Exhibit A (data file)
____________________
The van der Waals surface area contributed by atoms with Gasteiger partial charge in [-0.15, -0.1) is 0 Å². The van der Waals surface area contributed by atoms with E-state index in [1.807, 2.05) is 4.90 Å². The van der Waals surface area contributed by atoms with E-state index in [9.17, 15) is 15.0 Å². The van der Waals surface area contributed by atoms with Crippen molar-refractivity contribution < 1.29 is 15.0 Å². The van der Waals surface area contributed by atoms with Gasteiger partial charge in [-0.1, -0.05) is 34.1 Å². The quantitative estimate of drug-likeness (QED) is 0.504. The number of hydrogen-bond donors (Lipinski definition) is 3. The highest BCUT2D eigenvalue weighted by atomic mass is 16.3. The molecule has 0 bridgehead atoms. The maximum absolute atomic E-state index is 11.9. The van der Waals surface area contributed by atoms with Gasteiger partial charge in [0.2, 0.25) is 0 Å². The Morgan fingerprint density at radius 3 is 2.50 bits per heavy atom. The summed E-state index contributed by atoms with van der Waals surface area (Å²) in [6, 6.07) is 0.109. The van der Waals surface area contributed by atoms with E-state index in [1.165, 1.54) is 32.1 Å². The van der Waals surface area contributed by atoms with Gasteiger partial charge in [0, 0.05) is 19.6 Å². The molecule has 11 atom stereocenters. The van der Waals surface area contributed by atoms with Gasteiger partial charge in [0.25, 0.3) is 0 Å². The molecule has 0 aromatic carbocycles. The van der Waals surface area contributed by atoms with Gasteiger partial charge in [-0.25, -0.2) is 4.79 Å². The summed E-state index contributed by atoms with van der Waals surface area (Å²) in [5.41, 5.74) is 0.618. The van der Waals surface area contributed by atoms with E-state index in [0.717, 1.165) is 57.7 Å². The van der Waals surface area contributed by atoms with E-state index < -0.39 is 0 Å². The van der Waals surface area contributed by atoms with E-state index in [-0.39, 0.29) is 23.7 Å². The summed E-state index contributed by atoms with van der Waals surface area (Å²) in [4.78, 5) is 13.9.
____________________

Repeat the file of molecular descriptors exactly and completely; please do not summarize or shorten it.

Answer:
The van der Waals surface area contributed by atoms with Gasteiger partial charge in [-0.15, -0.1) is 0 Å². The van der Waals surface area contributed by atoms with E-state index in [1.807, 2.05) is 4.90 Å². The van der Waals surface area contributed by atoms with E-state index in [9.17, 15) is 15.0 Å². The van der Waals surface area contributed by atoms with Crippen molar-refractivity contribution < 1.29 is 15.0 Å². The van der Waals surface area contributed by atoms with Gasteiger partial charge in [-0.1, -0.05) is 34.1 Å². The quantitative estimate of drug-likeness (QED) is 0.504. The number of hydrogen-bond donors (Lipinski definition) is 3. The highest BCUT2D eigenvalue weighted by atomic mass is 16.3. The molecule has 0 bridgehead atoms. The maximum absolute atomic E-state index is 11.9. The van der Waals surface area contributed by atoms with Gasteiger partial charge in [0.2, 0.25) is 0 Å². The Morgan fingerprint density at radius 3 is 2.50 bits per heavy atom. The summed E-state index contributed by atoms with van der Waals surface area (Å²) in [6, 6.07) is 0.109. The van der Waals surface area contributed by atoms with E-state index in [1.165, 1.54) is 32.1 Å². The van der Waals surface area contributed by atoms with Gasteiger partial charge in [0, 0.05) is 19.6 Å². The molecule has 11 atom stereocenters. The van der Waals surface area contributed by atoms with Gasteiger partial charge in [0.25, 0.3) is 0 Å². The molecule has 0 aromatic carbocycles. The van der Waals surface area contributed by atoms with Gasteiger partial charge in [-0.25, -0.2) is 4.79 Å². The summed E-state index contributed by atoms with van der Waals surface area (Å²) in [5.41, 5.74) is 0.618. The van der Waals surface area contributed by atoms with E-state index in [0.717, 1.165) is 57.7 Å². The van der Waals surface area contributed by atoms with E-state index < -0.39 is 0 Å². The van der Waals surface area contributed by atoms with E-state index in [-0.39, 0.29) is 23.7 Å². The summed E-state index contributed by atoms with van der Waals surface area (Å²) in [4.78, 5) is 13.9.